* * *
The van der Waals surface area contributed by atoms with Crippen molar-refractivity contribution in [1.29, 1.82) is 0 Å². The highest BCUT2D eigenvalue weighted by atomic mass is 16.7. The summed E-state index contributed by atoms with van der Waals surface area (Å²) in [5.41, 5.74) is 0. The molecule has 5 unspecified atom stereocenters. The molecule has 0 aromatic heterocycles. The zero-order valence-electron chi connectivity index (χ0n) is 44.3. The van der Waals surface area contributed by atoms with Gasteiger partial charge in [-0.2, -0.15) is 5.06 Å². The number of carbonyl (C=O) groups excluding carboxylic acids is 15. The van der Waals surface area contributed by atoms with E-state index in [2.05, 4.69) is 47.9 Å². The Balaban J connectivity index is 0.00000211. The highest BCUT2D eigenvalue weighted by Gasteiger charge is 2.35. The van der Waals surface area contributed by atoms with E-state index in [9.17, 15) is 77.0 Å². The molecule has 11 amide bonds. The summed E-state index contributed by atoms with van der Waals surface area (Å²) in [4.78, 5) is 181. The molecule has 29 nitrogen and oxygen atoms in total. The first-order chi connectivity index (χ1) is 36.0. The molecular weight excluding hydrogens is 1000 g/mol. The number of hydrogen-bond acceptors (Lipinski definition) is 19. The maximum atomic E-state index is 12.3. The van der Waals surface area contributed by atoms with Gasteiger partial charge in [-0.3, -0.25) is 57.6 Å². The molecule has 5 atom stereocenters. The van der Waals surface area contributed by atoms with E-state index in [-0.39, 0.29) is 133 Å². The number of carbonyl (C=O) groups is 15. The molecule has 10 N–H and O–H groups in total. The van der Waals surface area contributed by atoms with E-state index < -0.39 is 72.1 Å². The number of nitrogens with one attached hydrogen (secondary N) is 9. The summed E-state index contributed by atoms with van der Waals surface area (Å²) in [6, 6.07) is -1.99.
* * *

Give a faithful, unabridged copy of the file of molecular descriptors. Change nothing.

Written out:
The van der Waals surface area contributed by atoms with Crippen molar-refractivity contribution in [1.29, 1.82) is 0 Å². The highest BCUT2D eigenvalue weighted by atomic mass is 16.7. The summed E-state index contributed by atoms with van der Waals surface area (Å²) in [5.41, 5.74) is 0. The molecule has 5 unspecified atom stereocenters. The molecule has 0 aromatic heterocycles. The zero-order valence-electron chi connectivity index (χ0n) is 44.3. The van der Waals surface area contributed by atoms with Gasteiger partial charge in [-0.2, -0.15) is 5.06 Å². The number of carbonyl (C=O) groups excluding carboxylic acids is 15. The van der Waals surface area contributed by atoms with E-state index in [2.05, 4.69) is 47.9 Å². The Balaban J connectivity index is 0.00000211. The highest BCUT2D eigenvalue weighted by Gasteiger charge is 2.35. The van der Waals surface area contributed by atoms with E-state index in [9.17, 15) is 77.0 Å². The molecule has 11 amide bonds. The summed E-state index contributed by atoms with van der Waals surface area (Å²) in [4.78, 5) is 181. The molecule has 29 nitrogen and oxygen atoms in total. The first-order chi connectivity index (χ1) is 36.0. The molecular weight excluding hydrogens is 1000 g/mol. The number of hydrogen-bond acceptors (Lipinski definition) is 19. The maximum atomic E-state index is 12.3. The van der Waals surface area contributed by atoms with Gasteiger partial charge in [-0.3, -0.25) is 57.6 Å². The molecule has 5 atom stereocenters. The van der Waals surface area contributed by atoms with E-state index in [-0.39, 0.29) is 133 Å². The number of carbonyl (C=O) groups is 15. The molecule has 10 N–H and O–H groups in total. The van der Waals surface area contributed by atoms with E-state index < -0.39 is 72.1 Å². The number of nitrogens with one attached hydrogen (secondary N) is 9. The summed E-state index contributed by atoms with van der Waals surface area (Å²) in [6, 6.07) is -1.99.